At the age of 19, Charlie Javice has already been called “one of the most creative people in business” by Fast Company magazine. A sophomore at the University of Pennsylvania, Charlie is the founder of PoverUP, a non-profit organization that allows like-minded students to learn, connect, and invest in microfinance and social businesses. The organization is already up and running in 50 schools, and has been profiled in Forbes.
Charlie has accomplished more in her teens than most adults do their whole lives. We were fortunate to catch her for a moment to discuss how she founded PoverUP, and how she hopes to make a difference.
You’re only a sophomore at the University of Pennsylvania, which makes what you’re doing with PoverUP especially impressive. I wonder when you first became interested in giving back to the community?
Even though I grew up in Westchester, my dad is French. For most of my childhood, we traveled throughout Europe, Asia, and South America. I’ve always been interested in helping out people, ever since a young age. Even in Westchester, I saw first hand that people are reliant on organizations to help them survive. For 7 or 8 years, I helped out at a soup kitchen in Mamaroneck, where about 900 families are completely reliant on food stamps to survive. I noticed that every year, the same faces were coming in. I thought that was totally astounding, and it made me ask myself: “How do we break the cycle of poverty?”
When did you first start volunteering abroad?
At the end of 10th grade in high school, I had the opportunity to teach English on the border between Thailand and Burma. Everyone told me that I was crazy for going there, but I wanted to make a difference. In the area, tourism is the main industry, so by teaching people to speak English, I was enabling them to get steady, well-paid jobs.
While I was there, I became very interested in microfinance, which I didn’t know anything about. It seemed incongruous to me that $200 could lift someone out of poverty, so I wanted to learn how that system worked, and how you could build a sustainable infrastructure to support it.
When I came back to the United States, I realized that there weren’t many programs in place for students to give back. I could have made a bake sale, but that wasn’t a viable option unless you wanted me to poison someone. [laughs]. So I decided to create a movement that could really have an impact.
What was the main idea that founded PoverUP?
I saw PoverUP as having three arms—to learn, to connect, and to invest in order to alleviate poverty. With PoverUP, we are bringing Web 2.0 to social innovation.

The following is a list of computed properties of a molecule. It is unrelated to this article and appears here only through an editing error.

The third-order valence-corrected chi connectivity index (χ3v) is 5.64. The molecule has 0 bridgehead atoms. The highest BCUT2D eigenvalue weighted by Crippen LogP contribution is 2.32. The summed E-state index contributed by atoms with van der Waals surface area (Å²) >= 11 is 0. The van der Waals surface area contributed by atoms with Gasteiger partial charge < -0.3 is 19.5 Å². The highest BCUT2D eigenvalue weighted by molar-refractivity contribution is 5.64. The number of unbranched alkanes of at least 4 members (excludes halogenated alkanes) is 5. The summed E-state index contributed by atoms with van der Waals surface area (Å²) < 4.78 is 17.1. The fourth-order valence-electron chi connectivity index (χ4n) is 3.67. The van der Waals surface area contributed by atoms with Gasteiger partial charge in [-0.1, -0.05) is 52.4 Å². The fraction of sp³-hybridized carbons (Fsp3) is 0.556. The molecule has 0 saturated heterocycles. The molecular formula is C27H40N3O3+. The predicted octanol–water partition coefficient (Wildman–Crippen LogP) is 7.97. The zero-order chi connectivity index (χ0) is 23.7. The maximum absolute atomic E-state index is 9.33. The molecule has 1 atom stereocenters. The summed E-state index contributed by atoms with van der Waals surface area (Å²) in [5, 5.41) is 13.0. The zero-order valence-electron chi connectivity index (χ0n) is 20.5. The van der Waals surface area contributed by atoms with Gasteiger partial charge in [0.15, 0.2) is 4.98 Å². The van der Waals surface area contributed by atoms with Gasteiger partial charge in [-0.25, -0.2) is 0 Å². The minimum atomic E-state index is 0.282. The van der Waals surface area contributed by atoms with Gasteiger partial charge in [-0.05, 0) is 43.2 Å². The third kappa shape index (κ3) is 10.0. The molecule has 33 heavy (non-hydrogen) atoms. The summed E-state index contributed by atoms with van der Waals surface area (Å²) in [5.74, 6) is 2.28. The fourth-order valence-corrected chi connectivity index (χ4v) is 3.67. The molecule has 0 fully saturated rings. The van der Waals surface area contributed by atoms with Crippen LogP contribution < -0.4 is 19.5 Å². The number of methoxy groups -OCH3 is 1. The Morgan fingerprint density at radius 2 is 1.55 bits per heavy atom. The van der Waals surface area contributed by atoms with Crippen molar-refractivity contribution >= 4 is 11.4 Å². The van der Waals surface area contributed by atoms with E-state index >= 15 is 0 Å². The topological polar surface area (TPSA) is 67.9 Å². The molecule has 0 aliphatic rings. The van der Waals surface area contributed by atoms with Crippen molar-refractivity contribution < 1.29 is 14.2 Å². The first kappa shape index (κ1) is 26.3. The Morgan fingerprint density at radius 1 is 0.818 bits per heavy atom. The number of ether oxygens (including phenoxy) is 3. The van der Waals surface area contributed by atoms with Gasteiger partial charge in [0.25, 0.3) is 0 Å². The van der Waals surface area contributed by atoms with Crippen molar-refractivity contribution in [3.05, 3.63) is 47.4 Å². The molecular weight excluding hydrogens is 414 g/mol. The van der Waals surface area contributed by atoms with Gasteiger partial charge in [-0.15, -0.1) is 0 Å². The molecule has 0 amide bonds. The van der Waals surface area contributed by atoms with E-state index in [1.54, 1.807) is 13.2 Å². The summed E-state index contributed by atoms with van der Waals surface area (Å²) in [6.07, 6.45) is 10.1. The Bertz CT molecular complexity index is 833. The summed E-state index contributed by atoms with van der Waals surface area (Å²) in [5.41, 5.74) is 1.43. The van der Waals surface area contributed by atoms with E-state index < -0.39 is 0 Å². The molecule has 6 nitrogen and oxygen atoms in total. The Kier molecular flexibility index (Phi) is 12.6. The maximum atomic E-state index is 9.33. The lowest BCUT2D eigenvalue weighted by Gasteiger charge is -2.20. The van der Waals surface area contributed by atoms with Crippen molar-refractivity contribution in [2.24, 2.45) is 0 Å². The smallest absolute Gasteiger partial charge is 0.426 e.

On the learning side, it’s an interactive approach to research and education. We focus on bringing together some of the top research institutes worldwide with personal work — articles, news and research alike. We take social research and high impact philanthropy, and put it all in one place. Our idea is that if you know nothing about social impact, you can still access and contribute to build collective knowledge. For further engagement, we’re helping people find internships and career opportunities in many different types of environments, from top Wall Street CSR and social impact funds, to consulting at non-profits in Swaziland.
On the connection side, we want to help members of our generation to build a profile and broadcast themselves. We facilitate their connections based on their passions and interests.
And on the investment side, we’re focusing on five main themes. First traditional microcredit, then education, in terms of what we could do with educational loans. Finally, we’re focusing on low-income housing, healthcare, and clean energy.
How do you balance work and school?
Well, one of the best things about PoverUp is that it is by students for students. My brother is the co-founder with me, and he’s a freshman at University of Pennsylvania. Being in school allows us to take what we learn in the classroom and apply the theories to real life. It’s a lot of fun, and a little bit of sleep. We fit it in.
You’ve been really successful at raising money, and managing the organization. Where did your financial education come from?
From asking a lot of questions and being really curious. I’ve also been really lucky—if I have a question, my dad is usually able to answer it. And I go to professors at Wharton all of the time. Even when I was 17, I was going to social impact conferences, which doesn’t come without a few embarrassing moments, so it’s taught me how to be really brave.
How did you come up with the name “PoverUP”?
My brother and I were bouncing around ideas, and we thought “what’s the point of our business plan.” We realized it was to alleviate poverty by lifting people up. So we combined “poverty” and “up.”
Where would you like to be in 10 years?
Working for sure, and hopefully inspiring more people. Doing good on a daily basis and not as an afterthought.